According to Vincent Peillon, the new Socialist Party of Martine Aubry is not only guilty of "intellectual regression" and "forgetting education," it can't even spell correctly, "which is unacceptable in a party of government." In addition to these peccadillos, it has all but excluded the Ségolénistes from participating in the running of the party, despite their 50% representation. Ségo herself went on TV to deny that she was refusing "to work." She is ready and willing, she says, and told "Martine" so on three occasions but is still waiting for her call, despite the fact that she "represents fifty percent of the militants."
If "Martine" thought that the Ségo problem was behind her, she'd better guess again, and since the Martine-Ségo fight is of far greater interest to the media than the fine points of the Socialist program to manage the crisis by giving more purchasing power to the workers (yeah, right!), there will effectively be no opposition in France for the next four years unless the crabs in the basket can somehow be tranquilized.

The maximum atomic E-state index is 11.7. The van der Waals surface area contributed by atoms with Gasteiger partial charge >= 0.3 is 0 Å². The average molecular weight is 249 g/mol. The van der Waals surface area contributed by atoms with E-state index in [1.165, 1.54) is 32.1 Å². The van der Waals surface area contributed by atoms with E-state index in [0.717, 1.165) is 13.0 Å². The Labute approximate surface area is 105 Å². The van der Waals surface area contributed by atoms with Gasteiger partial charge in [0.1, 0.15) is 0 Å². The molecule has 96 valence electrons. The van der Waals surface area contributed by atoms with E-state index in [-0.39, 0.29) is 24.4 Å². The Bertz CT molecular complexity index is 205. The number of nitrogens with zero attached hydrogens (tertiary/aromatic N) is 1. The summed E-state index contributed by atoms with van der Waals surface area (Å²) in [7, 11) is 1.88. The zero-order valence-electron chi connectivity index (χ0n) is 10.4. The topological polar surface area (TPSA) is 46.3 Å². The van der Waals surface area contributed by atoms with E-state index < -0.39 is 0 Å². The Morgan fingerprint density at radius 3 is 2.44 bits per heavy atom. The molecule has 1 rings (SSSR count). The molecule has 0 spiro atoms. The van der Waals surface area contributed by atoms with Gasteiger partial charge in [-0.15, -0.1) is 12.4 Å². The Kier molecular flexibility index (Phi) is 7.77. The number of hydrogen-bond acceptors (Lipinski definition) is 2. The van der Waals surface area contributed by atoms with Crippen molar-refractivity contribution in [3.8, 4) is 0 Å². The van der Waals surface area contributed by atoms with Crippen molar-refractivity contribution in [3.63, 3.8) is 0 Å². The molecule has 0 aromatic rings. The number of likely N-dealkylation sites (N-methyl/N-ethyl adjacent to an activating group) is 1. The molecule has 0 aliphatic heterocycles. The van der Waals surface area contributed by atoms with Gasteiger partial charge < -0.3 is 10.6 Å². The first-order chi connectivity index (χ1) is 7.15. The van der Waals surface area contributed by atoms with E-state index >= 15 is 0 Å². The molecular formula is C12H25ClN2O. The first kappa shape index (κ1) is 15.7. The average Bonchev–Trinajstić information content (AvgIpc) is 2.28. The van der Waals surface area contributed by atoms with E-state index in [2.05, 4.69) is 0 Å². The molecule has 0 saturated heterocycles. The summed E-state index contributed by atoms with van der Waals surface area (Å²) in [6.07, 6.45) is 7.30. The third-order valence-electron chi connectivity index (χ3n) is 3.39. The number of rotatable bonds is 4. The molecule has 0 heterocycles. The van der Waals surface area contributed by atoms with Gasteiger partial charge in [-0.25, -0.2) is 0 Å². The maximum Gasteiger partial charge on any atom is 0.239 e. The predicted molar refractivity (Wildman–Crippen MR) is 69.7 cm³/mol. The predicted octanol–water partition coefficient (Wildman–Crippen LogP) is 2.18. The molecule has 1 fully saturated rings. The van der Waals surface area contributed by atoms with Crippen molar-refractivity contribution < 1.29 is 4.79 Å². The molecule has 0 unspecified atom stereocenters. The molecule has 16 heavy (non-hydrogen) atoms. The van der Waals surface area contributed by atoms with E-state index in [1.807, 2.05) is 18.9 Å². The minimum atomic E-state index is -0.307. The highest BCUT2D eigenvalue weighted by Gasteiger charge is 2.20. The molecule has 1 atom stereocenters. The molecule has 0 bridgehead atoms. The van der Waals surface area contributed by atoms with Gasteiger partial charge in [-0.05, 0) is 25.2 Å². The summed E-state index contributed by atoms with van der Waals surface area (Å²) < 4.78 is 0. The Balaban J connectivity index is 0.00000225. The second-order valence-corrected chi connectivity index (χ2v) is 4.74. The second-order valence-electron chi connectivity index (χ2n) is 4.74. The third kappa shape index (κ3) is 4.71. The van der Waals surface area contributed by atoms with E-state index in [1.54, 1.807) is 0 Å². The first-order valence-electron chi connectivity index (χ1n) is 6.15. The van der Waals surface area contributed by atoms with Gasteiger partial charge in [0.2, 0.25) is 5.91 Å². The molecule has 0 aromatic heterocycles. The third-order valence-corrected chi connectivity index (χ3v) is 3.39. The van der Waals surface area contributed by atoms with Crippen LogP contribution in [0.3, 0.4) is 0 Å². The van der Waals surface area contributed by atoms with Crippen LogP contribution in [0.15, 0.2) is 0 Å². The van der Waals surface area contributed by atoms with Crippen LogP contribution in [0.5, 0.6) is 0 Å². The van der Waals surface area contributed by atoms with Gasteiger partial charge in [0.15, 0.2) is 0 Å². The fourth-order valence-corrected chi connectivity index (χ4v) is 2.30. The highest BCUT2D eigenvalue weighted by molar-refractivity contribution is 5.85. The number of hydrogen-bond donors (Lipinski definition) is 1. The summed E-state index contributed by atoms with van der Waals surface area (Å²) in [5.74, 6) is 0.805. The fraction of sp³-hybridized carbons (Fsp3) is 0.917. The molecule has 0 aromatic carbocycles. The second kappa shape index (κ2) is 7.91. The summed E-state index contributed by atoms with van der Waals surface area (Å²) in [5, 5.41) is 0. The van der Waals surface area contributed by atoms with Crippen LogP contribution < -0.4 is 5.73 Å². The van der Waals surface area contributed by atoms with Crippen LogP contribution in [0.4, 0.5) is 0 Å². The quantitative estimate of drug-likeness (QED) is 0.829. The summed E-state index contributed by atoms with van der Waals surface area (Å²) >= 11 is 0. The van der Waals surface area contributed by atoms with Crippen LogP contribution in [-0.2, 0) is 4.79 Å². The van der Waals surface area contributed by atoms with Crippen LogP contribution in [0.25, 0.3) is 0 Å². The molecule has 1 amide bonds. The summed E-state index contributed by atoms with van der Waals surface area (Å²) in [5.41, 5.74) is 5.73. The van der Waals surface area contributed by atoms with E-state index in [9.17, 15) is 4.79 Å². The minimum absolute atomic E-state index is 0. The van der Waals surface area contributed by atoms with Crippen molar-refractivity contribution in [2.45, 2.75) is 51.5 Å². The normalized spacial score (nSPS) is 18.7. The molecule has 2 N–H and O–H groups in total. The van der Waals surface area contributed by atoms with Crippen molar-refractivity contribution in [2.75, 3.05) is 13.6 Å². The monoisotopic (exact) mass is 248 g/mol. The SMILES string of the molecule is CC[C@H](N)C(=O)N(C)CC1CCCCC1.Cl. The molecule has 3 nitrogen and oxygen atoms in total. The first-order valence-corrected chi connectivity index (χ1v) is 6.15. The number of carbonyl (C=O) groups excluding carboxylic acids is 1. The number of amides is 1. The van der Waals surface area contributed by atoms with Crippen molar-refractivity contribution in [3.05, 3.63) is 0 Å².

Monday, December 8, 2008
Jean-Claude Monod tells us that Jürgen Habermas, the great apostle of rational dialogue, no longer believes in the self-sufficiency of "communicative reason" and argues that rationalists must enter into "critical and self-critical dialogue" with what he variously calls "religion, the religious heritage, religious traditions, and the normative resources of religion." Perhaps this is not quite the same thing as Sarkozy's contention that the schoolmaster alone is not enough or that there is no civilization without religion, but the point seems similar enough that one might expect Habermas soon to be added to the Sen-Stiglitz Commission on the "politics of civilization"--if it hasn't already been disbanded or transformed into the Economic Crisis Advisory Board.